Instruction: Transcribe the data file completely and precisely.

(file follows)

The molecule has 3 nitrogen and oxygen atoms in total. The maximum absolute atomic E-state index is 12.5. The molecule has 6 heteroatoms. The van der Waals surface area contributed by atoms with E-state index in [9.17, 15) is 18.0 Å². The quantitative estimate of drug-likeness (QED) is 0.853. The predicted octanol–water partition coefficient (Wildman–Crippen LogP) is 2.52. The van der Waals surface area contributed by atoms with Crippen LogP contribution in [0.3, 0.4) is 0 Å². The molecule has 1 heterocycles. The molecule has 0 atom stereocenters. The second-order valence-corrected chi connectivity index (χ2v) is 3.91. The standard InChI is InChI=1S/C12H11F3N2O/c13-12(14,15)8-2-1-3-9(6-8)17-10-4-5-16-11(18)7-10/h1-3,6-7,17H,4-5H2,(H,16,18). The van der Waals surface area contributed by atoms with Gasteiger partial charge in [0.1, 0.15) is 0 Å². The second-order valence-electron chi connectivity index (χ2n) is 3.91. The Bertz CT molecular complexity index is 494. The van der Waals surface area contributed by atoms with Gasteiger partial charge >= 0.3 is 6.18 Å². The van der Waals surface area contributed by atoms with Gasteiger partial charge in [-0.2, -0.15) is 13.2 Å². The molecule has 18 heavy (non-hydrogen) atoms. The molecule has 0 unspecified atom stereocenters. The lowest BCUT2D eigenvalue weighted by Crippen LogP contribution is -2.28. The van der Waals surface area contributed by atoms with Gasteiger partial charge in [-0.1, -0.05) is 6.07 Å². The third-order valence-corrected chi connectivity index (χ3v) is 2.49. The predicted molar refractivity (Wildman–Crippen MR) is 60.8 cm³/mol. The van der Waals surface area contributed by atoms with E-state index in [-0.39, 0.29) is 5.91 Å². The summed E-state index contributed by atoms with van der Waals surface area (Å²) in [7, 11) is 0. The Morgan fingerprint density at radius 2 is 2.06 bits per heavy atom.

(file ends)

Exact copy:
The molecule has 3 nitrogen and oxygen atoms in total. The maximum absolute atomic E-state index is 12.5. The molecule has 6 heteroatoms. The van der Waals surface area contributed by atoms with E-state index in [9.17, 15) is 18.0 Å². The quantitative estimate of drug-likeness (QED) is 0.853. The predicted octanol–water partition coefficient (Wildman–Crippen LogP) is 2.52. The van der Waals surface area contributed by atoms with Crippen LogP contribution in [0.3, 0.4) is 0 Å². The molecule has 1 heterocycles. The molecule has 0 atom stereocenters. The second-order valence-corrected chi connectivity index (χ2v) is 3.91. The standard InChI is InChI=1S/C12H11F3N2O/c13-12(14,15)8-2-1-3-9(6-8)17-10-4-5-16-11(18)7-10/h1-3,6-7,17H,4-5H2,(H,16,18). The van der Waals surface area contributed by atoms with Gasteiger partial charge in [0.1, 0.15) is 0 Å². The second-order valence-electron chi connectivity index (χ2n) is 3.91. The Bertz CT molecular complexity index is 494. The van der Waals surface area contributed by atoms with Gasteiger partial charge >= 0.3 is 6.18 Å². The van der Waals surface area contributed by atoms with Gasteiger partial charge in [-0.2, -0.15) is 13.2 Å². The molecule has 18 heavy (non-hydrogen) atoms. The molecule has 0 unspecified atom stereocenters. The lowest BCUT2D eigenvalue weighted by Crippen LogP contribution is -2.28. The van der Waals surface area contributed by atoms with Gasteiger partial charge in [-0.1, -0.05) is 6.07 Å². The third-order valence-corrected chi connectivity index (χ3v) is 2.49. The predicted molar refractivity (Wildman–Crippen MR) is 60.8 cm³/mol. The van der Waals surface area contributed by atoms with E-state index in [-0.39, 0.29) is 5.91 Å². The summed E-state index contributed by atoms with van der Waals surface area (Å²) in [7, 11) is 0. The Morgan fingerprint density at radius 2 is 2.06 bits per heavy atom.